The Art Pipeline — GPU/Rendering/Art Architecture:
Pipeline programming — The art pipeline is basically the process of building a video game from conception to completion. The process includes 4 stages: concept, pre-production, production, and post-production. The pipeline helps organize the flow of work (think Trello — but in a big way) so that everyone is aware of the work they need to turn in and their deadlines. The pipeline helps manage the budget, timeline, and reduces bottlenecks and inefficiencies.
Generally speaking, the technical artist should be able to design and develop all art pipelines necessary for the game. In this sense, part of the technical artist’s role is to be a pipeline and systems architect. Every gaming studio works slightly differently from each other. You’ll hear some studios talk about how the Technical Artist are their Linchpins are SUPER valuable.
Depending on the system, they work with the programming and art departments to determine what works best for both parties and try to reach common ground. At this level, you could say that they act as negotiators between the technical- and content-oriented disciplines. They get to help art and engineering decide how cool their graphics for decapitations in the game can be with console/pc/mobile constraints mixed with the engineers ability to scale GPUs for image rendering.
However, designing critical game systems requires technical artists who have intimate knowledge of both the game engine and development hardware, such as the Xbox 360 or PlayStation 3. The degree of knowledge necessary is such that if the technical artist isn’t experienced enough or hasn’t made due diligence a priority, pipelines can quickly take a turn for the worse. More often than not, early mistakes are felt in the middle of production, or even later in the development cycle.
Not only do technical artists design and spec-out these systems (in coordination with other disciplines), they are the ones driving and championing the changes. Because of their intimacy with such systems, it makes them the primary source of information when it comes to how things work and fixing bugs in tools written to support the pipeline.
It is important to note that in most studios technical artists do not design code structure for the programmers. This level of granularity is neither their job nor our area of expertise. In contrast, they work with programmers at a higher level to develop the best way to get requested features from Point A (content creation) to Point B (the game) and everything in between.
Simon Schreibt explained the rendering pipeline with artist-friendly terms in a blog article: Simon Schreibt: Render Hell
Games aren’t the same if we cannot get mind-blowing explosions, dope fireballs, or awesome zombie deaths with sweet sweet K.O.s. So, we need technical artists that also understand how to use particles, decals, glows, blooms, and other things to create explosions, clouds, skies, water, and other visual effects that make those awesome moments happen.
Glow often refers to the visual effect of air being illuminated near a light source. This could be glow of a fireball being shot out of a wizard staff. This can be sun rays bursting through fog, mist, or dust in a dark scene. Or, this could be a flashlight on a foggy night. In a real-time 3D game, flows are faked using a variety of techniques. The term, “glow map” usually means Emissive map instead. Emissive does not illuminate the air; it does not change the silhouette of a model.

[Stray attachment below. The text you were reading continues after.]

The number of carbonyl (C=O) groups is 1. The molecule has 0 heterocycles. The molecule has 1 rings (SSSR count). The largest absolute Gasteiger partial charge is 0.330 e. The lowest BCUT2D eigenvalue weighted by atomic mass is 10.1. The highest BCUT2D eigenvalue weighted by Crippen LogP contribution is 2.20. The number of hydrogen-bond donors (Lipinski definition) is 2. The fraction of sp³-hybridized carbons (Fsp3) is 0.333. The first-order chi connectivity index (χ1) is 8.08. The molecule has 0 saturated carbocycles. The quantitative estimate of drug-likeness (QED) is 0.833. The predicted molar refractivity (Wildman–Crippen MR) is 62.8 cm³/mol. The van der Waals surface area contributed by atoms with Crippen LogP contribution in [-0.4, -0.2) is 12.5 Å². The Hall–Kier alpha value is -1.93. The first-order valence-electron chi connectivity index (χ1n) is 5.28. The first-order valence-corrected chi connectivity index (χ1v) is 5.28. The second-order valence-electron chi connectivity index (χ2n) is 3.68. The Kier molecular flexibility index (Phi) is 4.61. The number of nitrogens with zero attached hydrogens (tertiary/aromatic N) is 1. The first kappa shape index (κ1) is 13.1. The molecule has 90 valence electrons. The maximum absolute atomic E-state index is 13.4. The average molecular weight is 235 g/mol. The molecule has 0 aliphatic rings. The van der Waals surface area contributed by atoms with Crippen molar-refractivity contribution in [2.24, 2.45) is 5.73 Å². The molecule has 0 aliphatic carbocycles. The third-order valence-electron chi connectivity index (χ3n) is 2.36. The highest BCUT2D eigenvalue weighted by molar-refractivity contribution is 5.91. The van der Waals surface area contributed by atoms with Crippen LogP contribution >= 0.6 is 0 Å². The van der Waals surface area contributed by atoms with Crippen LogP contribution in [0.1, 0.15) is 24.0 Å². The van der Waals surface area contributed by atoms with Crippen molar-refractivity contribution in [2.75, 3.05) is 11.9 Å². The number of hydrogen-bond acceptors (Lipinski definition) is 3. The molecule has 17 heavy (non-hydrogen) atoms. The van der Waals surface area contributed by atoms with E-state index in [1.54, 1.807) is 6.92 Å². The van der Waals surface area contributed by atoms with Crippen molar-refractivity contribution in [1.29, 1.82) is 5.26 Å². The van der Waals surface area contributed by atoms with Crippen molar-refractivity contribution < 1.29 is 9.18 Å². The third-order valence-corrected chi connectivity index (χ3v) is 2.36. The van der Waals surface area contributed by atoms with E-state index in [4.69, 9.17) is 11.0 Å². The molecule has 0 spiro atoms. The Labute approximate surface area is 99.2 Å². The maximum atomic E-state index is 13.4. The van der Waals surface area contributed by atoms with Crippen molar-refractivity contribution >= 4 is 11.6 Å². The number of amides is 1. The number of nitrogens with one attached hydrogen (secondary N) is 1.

- A Game Art Trick: Doom 3 — Volumetric Glow by Simon “SimonT” Schreibt
- UDK Volumetric Light Beam Tutorial by Epic Games
- Using Glow in Unreal Engine 4 -https://youtu.be/Q45HW6hsJzQ — add YouTube Video
- Unity Tutorial: https://oxmond.com/glowing-orb-visual-effects-vfx/
PixelArt is created at extremely low resolutions, so individual pixels are clearly visible, and usually with palettized color (256 colors or less). Pixel art is a form of digital art, created through the use of software, where images are edited on the pixel level. The aesthetic for this kind of graphics comes from 8-bit and 16-bit computers and video game consoles, in addition to other limited systems such as graphing calculators.
- So You Want To Be A Pixel Artist?
- Extreme palette cycling examples
- Blowing S#!t Up the Bungie Way (color cycling for muzzle flashes in Halo 3)
- GraphicsGale pixel art editor ($22)
- Pro Motion pixel art editor ($78)
- Pixel Joint — great pixel art gallery
There are a ton of engines out there in the world, but there are some major ones that are used most commonly in the industry. So, I’m going to help by giving you a resource to three of them;
Now, there are a few other major areas we can go over, but as much as I love you investing your beautiful and valued time reading my article, I don’t want you feeling like this is a dissertation. We can save room in a future article to dive into other areas Technical Artists touch such as:
- Composition — is all about positive and negative spaces and how your characters interact with the background. It can either make or break your game because composition and layout is the first thing your users will experience. It requires a careful balance for your character to have enough space to move around comfortably, without appearing either caged or dominated by the background.
- Lighting — is an essential part of creating realistic scenes. It deals with the source(s) of light that bounces back from objects that are in your field of sight. In gaming, lighting effects can change the whole perception of a scene. For example, a night-time scene will require accurate lighting — just enough to create a suspenseful backdrop. Poorly executed lighting effects can exasperate players — remember the Battle of Winterfell in season 8 of GoT?
- Art-specific tools — A technical artist’s arsenal of tools can include pixel art tools, proficiency in Maya, etc. Some game engines exist to allow creators to make games out of the box, and some customizations can allow them to do things they could not do before. Most modern game engines are capable of allowing add-ons and plug-ins that are either developed in-house or are installed from third parties. These tools can go a long way in transforming how a game engine works.